Contact theSOPAbout theSOPSupport theSOPWritersEditorsManaging Editors
theSOP logo
Published:January 27th, 2010 18:13 EST
Judyth Piazza chats with Bobby Petrocelli, Author of 10 Seconds Will Change Your Life

Judyth Piazza chats with Bobby Petrocelli, Author of 10 Seconds Will Change Your Life

By Judyth Piazza CEO (Editor)


It seemed odd, at first, to meet Bobby Petrocelli at a bar named Cheers, where everybody knows your name.

Bobby doesn`t drink, never has, and he has little reason to hang around people who do because of what happened to him 9 years ago, when a drunken Texas yahoo in a Ford pickup piled into Bobby Petrocelli`s life at 70 mph.

Bobby cuts his own path, though, and after a couple of minutes of small talk it was clear that he`d be comfortable anywhere, with anyone. Even at a shopping-mall bar named after a TV show.

If it had been the genuine Cheers, the Boston tavern run by a baseball-refugee bartender, they surely would have known Bobby`s name. Petrocelli. ``Say,`` someone would have said, ``you family to Rico?`` Rico was a Boston legend, a power-hitting infielder for the Red Sox. He`s Bobby`s uncle.

Which is only a small part of Bobby Petrocelli`s story, which he tells with the karate-sock hand gestures and the lock-and-load dramatics of a Brooklyn kid from a big Italian family. It`s all in his new book, ``Triumph Over Tragedy,`` which Bobby barely mentioned because he hadn`t dropped by Cheers to sell books.

He`s selling second chances now, and hope, and faith. He`s been drumming those virtues on the road nationwide since he quit his job more than a year ago as a guidance counselor at Great Bridge High School.

At Great Bridge he could reach kids by the dozens, maybe by the hundreds. He`s trying to reach them now by the thousands. Sometimes it`s tough to reach kids, numbed as they are by the screaming-neon-double-bass-stereo messages they hear every day: Buy This, Try That, Buckle Up, Stop The Violence, Use A Raincoat, Just Say No.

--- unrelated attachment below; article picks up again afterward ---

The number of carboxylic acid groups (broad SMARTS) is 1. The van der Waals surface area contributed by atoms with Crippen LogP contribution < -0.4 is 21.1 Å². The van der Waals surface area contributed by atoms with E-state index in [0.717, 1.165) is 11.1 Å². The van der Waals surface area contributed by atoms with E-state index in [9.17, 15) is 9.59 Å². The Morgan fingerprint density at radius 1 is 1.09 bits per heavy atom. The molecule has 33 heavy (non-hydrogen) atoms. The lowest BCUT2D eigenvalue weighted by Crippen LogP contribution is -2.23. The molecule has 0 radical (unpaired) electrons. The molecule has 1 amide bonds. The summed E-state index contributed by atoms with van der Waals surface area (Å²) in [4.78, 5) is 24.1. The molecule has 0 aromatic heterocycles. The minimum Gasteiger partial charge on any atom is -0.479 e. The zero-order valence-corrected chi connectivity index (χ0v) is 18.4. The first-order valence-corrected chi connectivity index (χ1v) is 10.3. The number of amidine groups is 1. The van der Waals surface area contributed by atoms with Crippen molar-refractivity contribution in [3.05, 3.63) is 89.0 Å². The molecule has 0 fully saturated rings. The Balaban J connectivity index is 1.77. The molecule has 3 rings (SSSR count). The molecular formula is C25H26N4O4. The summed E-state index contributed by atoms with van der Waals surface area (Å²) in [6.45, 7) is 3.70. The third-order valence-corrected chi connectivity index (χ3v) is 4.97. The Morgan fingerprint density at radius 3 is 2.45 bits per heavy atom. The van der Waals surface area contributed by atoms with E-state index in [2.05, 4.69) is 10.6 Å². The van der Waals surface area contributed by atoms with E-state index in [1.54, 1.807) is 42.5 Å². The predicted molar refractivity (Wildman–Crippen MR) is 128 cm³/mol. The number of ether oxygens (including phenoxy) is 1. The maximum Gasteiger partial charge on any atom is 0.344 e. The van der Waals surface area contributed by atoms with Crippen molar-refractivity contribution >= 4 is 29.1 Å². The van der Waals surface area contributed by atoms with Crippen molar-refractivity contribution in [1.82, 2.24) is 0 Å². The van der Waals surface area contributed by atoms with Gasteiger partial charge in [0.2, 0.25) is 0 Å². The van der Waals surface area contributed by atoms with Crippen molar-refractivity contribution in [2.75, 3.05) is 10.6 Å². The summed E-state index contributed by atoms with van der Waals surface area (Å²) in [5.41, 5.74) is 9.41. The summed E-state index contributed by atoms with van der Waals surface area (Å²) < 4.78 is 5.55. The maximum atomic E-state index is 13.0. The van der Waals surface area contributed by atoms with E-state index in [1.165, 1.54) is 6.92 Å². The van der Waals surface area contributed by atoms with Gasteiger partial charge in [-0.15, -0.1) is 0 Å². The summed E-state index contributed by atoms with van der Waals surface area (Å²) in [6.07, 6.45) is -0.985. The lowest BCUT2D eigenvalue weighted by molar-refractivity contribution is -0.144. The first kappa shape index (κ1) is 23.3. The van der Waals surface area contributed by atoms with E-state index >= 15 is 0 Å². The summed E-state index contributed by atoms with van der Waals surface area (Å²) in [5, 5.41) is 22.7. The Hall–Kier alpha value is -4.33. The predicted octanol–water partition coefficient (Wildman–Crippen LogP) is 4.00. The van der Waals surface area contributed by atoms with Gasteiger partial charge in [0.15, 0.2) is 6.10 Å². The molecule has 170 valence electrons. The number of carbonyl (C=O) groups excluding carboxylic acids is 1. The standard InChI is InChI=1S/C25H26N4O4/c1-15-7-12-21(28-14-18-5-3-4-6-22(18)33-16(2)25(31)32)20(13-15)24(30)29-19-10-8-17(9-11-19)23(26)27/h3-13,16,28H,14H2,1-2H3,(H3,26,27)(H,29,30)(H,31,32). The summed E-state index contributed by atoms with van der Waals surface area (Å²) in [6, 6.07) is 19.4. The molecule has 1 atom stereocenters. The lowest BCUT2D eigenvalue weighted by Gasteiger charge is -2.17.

Bobby doesn`t preach that stuff. He just asks them to take a few seconds, before they make a decision. Any decision. Ten seconds, he tells them, can change their lives.

That`s the time it took, he figures, for the guy in the pickup truck to make a drunken midnight run at wrecking Bobby`s life.

Bobby had kissed his wife, Ava, good night at about 11:30 that night, late in October 1984. He had a little trouble getting to sleep, running over in his head the things his freshman football squad had done on the field that afternoon.

They`d won. Bobby was on something of a winning streak himself. He and Ava had been married two years and just a few weeks back they`d said goodbye to a string of cracker-box apartments and moved into a big brick home in a new neighborhood in League City, Texas, just south of Houston.

Though just 24, he was teaching and coaching. Ava was working on her master`s degree in psychology and helping in her family`s business. Bobby fell asleep thinking of how well things were going.

An hour later he found himself splayed across the ledge of the shattered bay window in his dining room, bleeding, the smoking stench of something burning foul in his nostrils. A dream, he thought, some freak nightmare. There was a blue-and-white truck parked in the wreckage of his living room. A man got out, like the weird apparition of which bad dreams are made. He looked at Bobby and asked, ``Is there somebody else in the house?``

Adrenaline panic shook Bobby. He clawed his way through the house, snapping light switches that no longer worked, looking for Ava. In a bathroom that still had lights he saw his face in a mirror. He was spitting glass and blood and there was a hole clear through one cheek. He could see his tongue through it.

He went back to the living room, where the apparition still stood, leaning casually against the door of the Ford pickup. Underneath the truck was a tangle of mattress and bedding. Something in it moved.

Hysterical, Bobby tried to lift the truck. He shouted for the driver to help, but the guy didn`t budge. Bobby ran from the house, screaming for help. An ambulance crew finally subdued him and took him to a hospital.

A short time later a police chaplain broke the news: ``Your wife did not make it. Your wife is dead.``